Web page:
Pitch: Develop a sales pitch that focuses on who you are, why you are the absolute best, builds value in your service and/or product, educates the client, and most importantly helps connect the dots of how you will meet the needs of the client better than anyone else (based on the discovery/needs assessment). If you are selling a product, incorporate physical samples. I have always found that incorporating some real-life stories into your presentation helps paint a relatable picture for the client. People connect emotionally to stories (here is a great article to better understand the power of storytelling in sales).
Close: If you do not ask for the sale, you rarely get the sale. There are many different options when it comes to creating an effective close. Develop a closing sequence that fits you, your product/service, and is clear what you are asking for. Often, after a successful sales presentation the prospective client will still have a few questions before the final yes, so don’t be discouraged. The first close is a critical step in the selling process. It allows you the potential to get the immediate yes, and if not, get a clear reading on the client’s level of engagement and interest. If you have done an effective job on the above steps, you should close with confidence.
Step 2: Prepare
You can develop the best sales process possible, but fail miserably in execution if you forget the most important step……PRACTICE. We all know the old saying, practice makes perfect. By the time you are face to face with a client, you should feel like you have been in this situation hundreds of times before. Practice through role play with colleagues, or in the case of sales teams, practice together (regularly). The key to effective practice is to practice like you play. I coach my son’s little league team and preach this same concept. Amazingly, the boys that joke around all practice ad do not take it seriously, tend to make the most fundamental errors in the games (fielding errors, errant throws, poor batting). On the other hand, the ones that take practice seriously and treat practice like a game, are the ones making the all-star team every year. If you want to be a sales all-star, take your preparation and practice seriously. This level of preparation allows you to enter every sales presentation with the highest level of confidence and most importantly, focus on the client and their needs instead of trying to remember your pitch. PRACTICE, PRACTICE, then PRACTICE some more.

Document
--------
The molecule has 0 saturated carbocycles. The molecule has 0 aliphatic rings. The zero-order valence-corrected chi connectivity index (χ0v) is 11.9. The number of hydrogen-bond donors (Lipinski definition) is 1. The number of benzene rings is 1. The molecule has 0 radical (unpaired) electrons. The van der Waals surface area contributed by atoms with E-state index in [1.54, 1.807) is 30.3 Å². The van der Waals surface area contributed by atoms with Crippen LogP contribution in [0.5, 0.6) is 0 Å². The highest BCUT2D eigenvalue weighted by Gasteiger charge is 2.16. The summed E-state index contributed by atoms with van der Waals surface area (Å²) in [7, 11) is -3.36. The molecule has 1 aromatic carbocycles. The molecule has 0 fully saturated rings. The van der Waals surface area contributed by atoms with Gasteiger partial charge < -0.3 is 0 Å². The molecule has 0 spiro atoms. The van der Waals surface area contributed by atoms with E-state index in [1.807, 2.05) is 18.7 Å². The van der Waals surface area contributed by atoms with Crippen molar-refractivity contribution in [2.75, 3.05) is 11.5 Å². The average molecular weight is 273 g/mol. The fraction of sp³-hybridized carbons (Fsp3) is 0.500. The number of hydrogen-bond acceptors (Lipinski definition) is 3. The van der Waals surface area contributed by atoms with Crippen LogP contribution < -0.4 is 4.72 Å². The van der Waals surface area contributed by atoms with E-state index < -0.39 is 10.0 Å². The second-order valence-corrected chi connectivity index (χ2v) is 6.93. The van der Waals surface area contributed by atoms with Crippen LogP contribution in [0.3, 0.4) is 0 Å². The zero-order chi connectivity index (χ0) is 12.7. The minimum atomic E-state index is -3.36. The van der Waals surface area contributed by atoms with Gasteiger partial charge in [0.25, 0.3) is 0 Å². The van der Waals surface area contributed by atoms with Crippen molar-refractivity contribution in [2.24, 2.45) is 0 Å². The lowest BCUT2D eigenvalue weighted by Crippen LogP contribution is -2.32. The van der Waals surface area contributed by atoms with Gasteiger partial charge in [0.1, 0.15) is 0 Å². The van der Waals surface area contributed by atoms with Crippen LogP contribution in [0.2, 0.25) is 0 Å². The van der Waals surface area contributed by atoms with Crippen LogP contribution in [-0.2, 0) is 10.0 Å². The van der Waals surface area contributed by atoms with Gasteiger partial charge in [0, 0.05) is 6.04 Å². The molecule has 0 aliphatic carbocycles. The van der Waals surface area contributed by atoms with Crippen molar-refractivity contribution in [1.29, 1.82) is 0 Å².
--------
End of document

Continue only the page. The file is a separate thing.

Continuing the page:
Step 3: Perform
Now that you have created the process & rehearsed it, the time has come to put it into action. This requires getting in front of potential clients, giving them your absolute best and executing the game plan. Consistency is key, stick with your plan. Resist the urge to make reactionary changes to your sales presentation based off singular encounters. Of course, you want to improve your process by making tweaks, but do so only after a large enough sample size. The results in the field will be a direct result of how much energy is put into steps 1 & 2.
Start making gameday into payday for you and your sales team. Plan and develop your process, practice it, & prosper from it.